Summary:

Paragraph five states: "and that her condition was made worse by the taking of improper medication after a mistaken diagnosis of depression". 


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Posted on March 12, 2003
Paramedic takes stand in trial for his shooting

Paramedic Trevor Johnston was shot in the face during a house call in 1999.
By Tom Langhorne
Staff Writer
tom.langhorne@shj.com

Pausing often to collect himself, barely able to look at photographs of the bloody scene where he was shot in the face nearly four years ago, paramedic Trevor Johnston pointed an accusing finger Tuesday at the woman who he says pulled the trigger.

Johnston, 31, told a jury that Hong Thi Tuyet Ho shot him suddenly and without warning about 12 minutes after he and his partner arrived at her Duncan home to answer an "unknown medical emergency" call. The incident occurred at about 8:15 p.m. on May 16, 1999.

Wearing his uniform as he has throughout the trial, Johnston recalled that Ho had repeatedly insisted he and his partner drive her to Atlanta to see "Vietnamese doctors" because doctors who had treated her here did not understand her.

Johnston told of struggling to make Ho -- who had minimal command of the English language despite having lived in this country since the late 1980s -- understand that he could not drive her to Atlanta.

Ho's attorneys are putting on an insanity defense, arguing that she was suffering from a tortuous mental illness when she shot Johnston and that her condition was made worse by the taking of improper medication after a mistaken diagnosis of depression. They say Ho was legally insane and not responsible for her actions when improperly medicated.

Prosecutors contend that Ho, 43, could tell right from wrong even with whatever mental illness she may have been suffering.

Johnston testified that, in the moments before Ho shot him, his interest was piqued when she mentioned that she had medicine she had not taken. He said he followed her into her kitchen, thinking she was going to show it to him.

The diminutive Ho stood on a wooden stool and reached into a cabinet, Johnston recalled. But instead of showing him a bottle of pills, he said, Ho produced a .38-caliber pistol and shot him before he could react.

Assistant Solicitor Tommy Wall handed the weapon to Johnston on the witness stand.

"There's no doubt in my mind that gun was pointed straight at me -- no question," Johnston said.

The paramedic would later tell defense attorney John B. White Jr. that Ho showed no hesitation in shooting him between his upper lip and nose. The bullet lodged a short distance from Johnston's spine, near the second and third vertebras.

Asked what he remembers about the moments after he was shot, Johnston said, "I remember telling someone to straighten my legs out because they were bunched around under me."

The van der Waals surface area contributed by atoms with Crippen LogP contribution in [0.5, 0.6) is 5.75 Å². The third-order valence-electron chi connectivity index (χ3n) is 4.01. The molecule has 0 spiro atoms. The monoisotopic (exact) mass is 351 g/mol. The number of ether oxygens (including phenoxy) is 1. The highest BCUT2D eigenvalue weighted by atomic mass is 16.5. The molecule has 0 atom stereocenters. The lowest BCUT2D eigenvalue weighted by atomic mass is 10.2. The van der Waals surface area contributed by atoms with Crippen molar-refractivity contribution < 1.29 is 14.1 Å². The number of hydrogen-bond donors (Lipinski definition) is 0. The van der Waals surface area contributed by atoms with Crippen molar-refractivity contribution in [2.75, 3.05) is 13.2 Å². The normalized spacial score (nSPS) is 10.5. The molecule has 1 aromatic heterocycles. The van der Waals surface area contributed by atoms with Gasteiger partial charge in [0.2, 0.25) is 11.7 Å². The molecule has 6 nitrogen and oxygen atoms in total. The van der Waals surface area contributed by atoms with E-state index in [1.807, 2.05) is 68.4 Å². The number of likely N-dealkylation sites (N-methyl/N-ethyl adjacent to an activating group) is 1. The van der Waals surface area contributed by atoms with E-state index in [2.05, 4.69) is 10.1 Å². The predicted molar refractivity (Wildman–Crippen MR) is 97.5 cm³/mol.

"I looked at (partner Bryan Helms) and said, 'Please don't let me die,' " Johnston said, his eyes clouding at the memory.

Earlier in the day, the courtroom sat in complete silence for about 20 minutes as prosecutors showed the jury a videotape of the scene at Ho's house after Johnston was shot.

The camera repeatedly visited the blood-spattered area where Johnston went down and where his equipment still lay. Throughout the presentation, Johnston averted his gaze from the screen. He sighed deeply when shown photographs of the scene during his testimony.

Defense attorney White bore in on Johnston, confronting the paramedic with things he said in a June 17, 1999 statement to investigators that cast doubt on Ho's sanity.

Johnston, who had testified that Ho was not hysterical before shooting him, denied that any of the other emergency responders at her home warned him she had mental problems. But White made him read a section of his statement in which he acknowledged that a Reidville Fire Department employee had told him Ho was a "possible mental patient."

In the afternoon, as prosecutors rested their case and the defense began presenting witnesses of its own, both sides pounded home their central themes.

Ho's lawyers consistently portrayed her as mentally unbalanced at the time she shot Johnston. They produced several witnesses to testify about a March 20, 1999 incident during which a screaming and irrational Ho had to be forcibly removed from her home. Afterward, the attorneys said, she was shuttled between medical hospitals and mental health institutions.

But Wall and Assistant Solicitor Bob Coler elicited from the defense witnesses that they had no formal training in psychology, and that they had not been present to witness Ho's behavior on the night she shot Johnston.

One prosecution witness who was present for both incidents, Reidville Fire Department volunteer Tim Brady, testified Monday that Ho's behavior on May 16, 1999 was "totally different" from her behavior the previous March.

The defense also dwelled on Ho's suicidal ruminations -- and at least one unsuccessful attempt to kill herself -- in the Spartanburg County jail hours after her arrest. They played a five-minute videotape of an apparently defiant and incoherent Ho at the jail, being physically subdued by detention officers.

Ho faces charges of assault and battery with intent to kill and possession of a weapon during a crime of violence. The offenses combined are punishable by up to 25 years in prison.

The trial will resume today at 9:30 a.m.

Tom Langhorne can be reached at 582-4511, Ext. 7221, or tom.langhorne@shj.com.